Medicare Advantage now covers about 30% of beneficiaries, a ratio that is likely to continue to grow. While beneficiaries in the MA plans are generally happy, opponents continue to claim that the program is more expensive than traditional Medicare and that plans cherrypick healthy beneficiaries for enrollment. Both claims now have little support in the research. Since CMS has only recently been requiring plans to submit encounter data, it has been hard to ascertain actual utilization and service costs for MA plans. A study carried in Health Affairs examined relative payments by MA plans to hospitals. (HA Article) Medicare Advantage plans would generally say that they make money because they manage care better than traditional Medicare (which really doesn’t try at all), resulting in lower use of services. They would also say that they pay more in unit prices. The researchers used data from the Health Care Cost Institute and from CMS to analyze prices paid by commercial health plans, Medicare Advantage plans and Medicare’s fee-for-service arm for the same hospital services in 2009, 2011 and 2012. While prices are set in contracts between health plans and hospitals, the researchers used claims data to see what was actually paid for a service. The contract price can be subject to many adjustments in actual claims processing. Previous research has indicated that commercial plans pay more, often much more, for hospital services than does fee-for-service Medicare, but difficulty accessing data has limited comparison research regarding MA plans.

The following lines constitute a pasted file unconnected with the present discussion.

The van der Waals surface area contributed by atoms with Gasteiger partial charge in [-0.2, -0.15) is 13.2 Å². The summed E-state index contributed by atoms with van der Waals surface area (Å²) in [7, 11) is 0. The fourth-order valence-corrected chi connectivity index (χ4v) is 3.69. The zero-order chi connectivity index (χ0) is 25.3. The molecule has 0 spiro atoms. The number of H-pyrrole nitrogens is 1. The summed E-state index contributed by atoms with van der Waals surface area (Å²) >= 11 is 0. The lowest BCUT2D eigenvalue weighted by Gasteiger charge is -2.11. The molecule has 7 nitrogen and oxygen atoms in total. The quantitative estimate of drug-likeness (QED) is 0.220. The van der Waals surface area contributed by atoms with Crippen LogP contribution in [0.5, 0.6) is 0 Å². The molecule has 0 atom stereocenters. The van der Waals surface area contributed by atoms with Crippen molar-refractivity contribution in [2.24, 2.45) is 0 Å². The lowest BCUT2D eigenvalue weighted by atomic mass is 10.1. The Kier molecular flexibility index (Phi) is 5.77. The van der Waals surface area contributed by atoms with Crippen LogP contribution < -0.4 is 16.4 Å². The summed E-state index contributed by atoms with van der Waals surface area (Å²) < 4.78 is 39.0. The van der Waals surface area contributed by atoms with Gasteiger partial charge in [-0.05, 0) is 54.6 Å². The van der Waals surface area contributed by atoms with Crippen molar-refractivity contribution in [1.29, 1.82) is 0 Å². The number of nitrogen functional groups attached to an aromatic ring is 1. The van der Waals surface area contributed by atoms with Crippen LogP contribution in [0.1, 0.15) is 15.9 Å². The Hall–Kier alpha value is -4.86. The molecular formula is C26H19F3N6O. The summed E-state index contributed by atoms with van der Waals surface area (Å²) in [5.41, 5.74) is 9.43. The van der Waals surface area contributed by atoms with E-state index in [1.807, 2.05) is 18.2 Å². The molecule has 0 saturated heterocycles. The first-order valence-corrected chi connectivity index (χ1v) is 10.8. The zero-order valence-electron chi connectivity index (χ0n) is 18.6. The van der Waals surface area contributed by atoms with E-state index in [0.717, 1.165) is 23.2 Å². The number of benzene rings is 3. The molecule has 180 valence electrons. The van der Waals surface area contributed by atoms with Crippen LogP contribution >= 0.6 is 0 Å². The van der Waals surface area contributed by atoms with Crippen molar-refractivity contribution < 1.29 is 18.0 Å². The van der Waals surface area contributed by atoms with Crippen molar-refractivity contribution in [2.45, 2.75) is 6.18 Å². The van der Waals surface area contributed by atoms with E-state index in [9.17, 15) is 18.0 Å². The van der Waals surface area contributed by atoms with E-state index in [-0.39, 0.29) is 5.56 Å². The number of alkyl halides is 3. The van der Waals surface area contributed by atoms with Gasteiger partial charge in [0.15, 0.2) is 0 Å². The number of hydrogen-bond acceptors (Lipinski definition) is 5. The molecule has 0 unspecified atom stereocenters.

The results are somewhat surprising. Across all DRGs, and without accounting for mix and geographic differences, MA plans appeared to pay hospitals about 88.3% of what Medicare FFS did per admission in 2009 and 88.5% in 2012. When adjusted for geography and mix, that rose to 92% in 2009 and 92.4% in 2012. In all cases, this represented about a $1000 difference in payment per admission. The results were similar when just the top 25 or top 100 DRGs were used for analysis. The research also confirmed that commercial plans pay significantly more per admission than either MA or traditional Medicare, and that the gap grew between 2009 and 2012. In 2009 commercial plans paid 146% of what Medicare FFS did and in 2012 the figure was 165%. Why do the MA plans pay less? One reason appears to be selection of hospitals, which accounted for about one-third of the difference. MA plans apparently avoid more expensive hospitals. Another factor may be that MA plans paid less relative to Medicare FFS in areas with the highest per beneficiary FFS spending. It is not clear why that would affect hospital prices. Medicare Advantage plans paid the least relative to Medicare FFS in areas with high MA penetration, which does make sense, given greater leverage. It also appears that MA plans ensure that they pay less for DRGs with relatively short stays, which FFS Medicare does not apparently adjust as well for. It is interesting that at least in MA, health insurers have been able to offset hospital’s market power. You would have to suspect that the hospitals are still making money, indicating that at least for some DRGs, FFS Medicare may be “overpaying” them, at least in comparison to what a market price might be. Given that MA plans probably manage more carefully who ends up in the hospital, however, you would think those cases might be more expensive for the hospital to handle. It may be that most hospitals and MA plans lack adequate data to fully analyze the cost implications of MA stays. A very interesting and useful study.